This is my first time delving deeper into the inner workings of devise and the process of authentication. I had built a couple relatively simple authentication systems from scratch in PHP, but as far as Rails is concerned, I've blindly trusted Devise.
In particular, we needed to adjust the process by which an individual confirmed their account and avoid the cardinal sin of sending a plain text password to new users.
(As a side note, it never ceases to amaze me that established companies, with millions, if not billions, of dollars invested in their technical infrastructure still send out plaintext passwords. It just seems like such an avoidable security flaw...)
Anyways, I ended up overwriting the existing confirmations controller within devise and having the the users confirmation link take them to a form to create their new password. This in of itself, required digesting the confirmation token, which was new to me. Devise never allows the original token to be written other than in the user's confirmation link, sent via email. The trick though, is to have a repeatable, and comparable digestion process by which the token is encrypted to the same thing regardless of the starting point. This is where BCrypt comes in.
Devise relies on the encrpytion function that is bcrypt to take a string and systematically convert that string to a hash which is stored. But this isn't as simple as producing some random hash. One factor in good encryption is selecting the strength of encryption. In particular, BCrypt defaults to a work factor, or strength, of 10. What does that mean though?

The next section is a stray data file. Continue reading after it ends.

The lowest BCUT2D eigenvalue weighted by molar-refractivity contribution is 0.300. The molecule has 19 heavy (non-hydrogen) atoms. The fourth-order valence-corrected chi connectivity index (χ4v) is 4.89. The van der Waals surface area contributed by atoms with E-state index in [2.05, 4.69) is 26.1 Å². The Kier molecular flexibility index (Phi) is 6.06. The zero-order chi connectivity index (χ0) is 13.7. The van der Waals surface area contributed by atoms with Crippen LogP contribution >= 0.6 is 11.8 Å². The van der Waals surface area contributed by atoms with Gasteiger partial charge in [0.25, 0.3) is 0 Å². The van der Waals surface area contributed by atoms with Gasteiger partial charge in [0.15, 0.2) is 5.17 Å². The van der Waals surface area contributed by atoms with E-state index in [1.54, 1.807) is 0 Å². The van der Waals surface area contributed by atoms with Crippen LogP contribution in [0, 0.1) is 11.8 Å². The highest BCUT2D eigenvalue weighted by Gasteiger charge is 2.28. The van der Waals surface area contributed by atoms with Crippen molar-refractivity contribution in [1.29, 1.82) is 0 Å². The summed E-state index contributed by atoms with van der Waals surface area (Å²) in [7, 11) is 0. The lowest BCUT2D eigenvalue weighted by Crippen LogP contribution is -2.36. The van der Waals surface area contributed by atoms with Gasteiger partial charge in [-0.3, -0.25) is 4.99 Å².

Bcrypt is taking a string, and programatically converting that string into a hash. It then takes that hash, and does the same thing, 10 times. Now, this isn't exactly correct. The methods by which BCrypt really encrypts passwords is beyond my (current) understanding and this is a trivialization to help demonstrate a concept. BCrypt's minimum number of sequences is 4, which is relatively low cost performance-wise but even 10 doesn't show a noticable change in benchmarks. When you get up to 14 or more sequences, then you begin to go from thousandeths and hundredeths to full seconds.
Throughout this endeavor I also ended up reading a fair amount of Devise source code. The thing I found most interesting was really the magnitude of Devise all together. While, it is nice to just plug in a Gem and have it work, sometimes it can be overkill. For example, I started out by trying to copy Devise's suggested tutorial for this. It nearly worked, but as dleve123 pointed out to me, neither of us could reliably tell what was happening, so I decided to start from scratch. I ended up accomplishing the task with less flexible but a much smaller amount of code. This was primarily due to the fact that it ONLY works for the Users model whereas Devise is built to work for any model.
Security is a large concern for the entire Healthify team, and I believe this is a great example of a high value, low cost feature that allows for more secure user provisioning. I'd recommend that anyone using Devise get to know what's going on under the hood!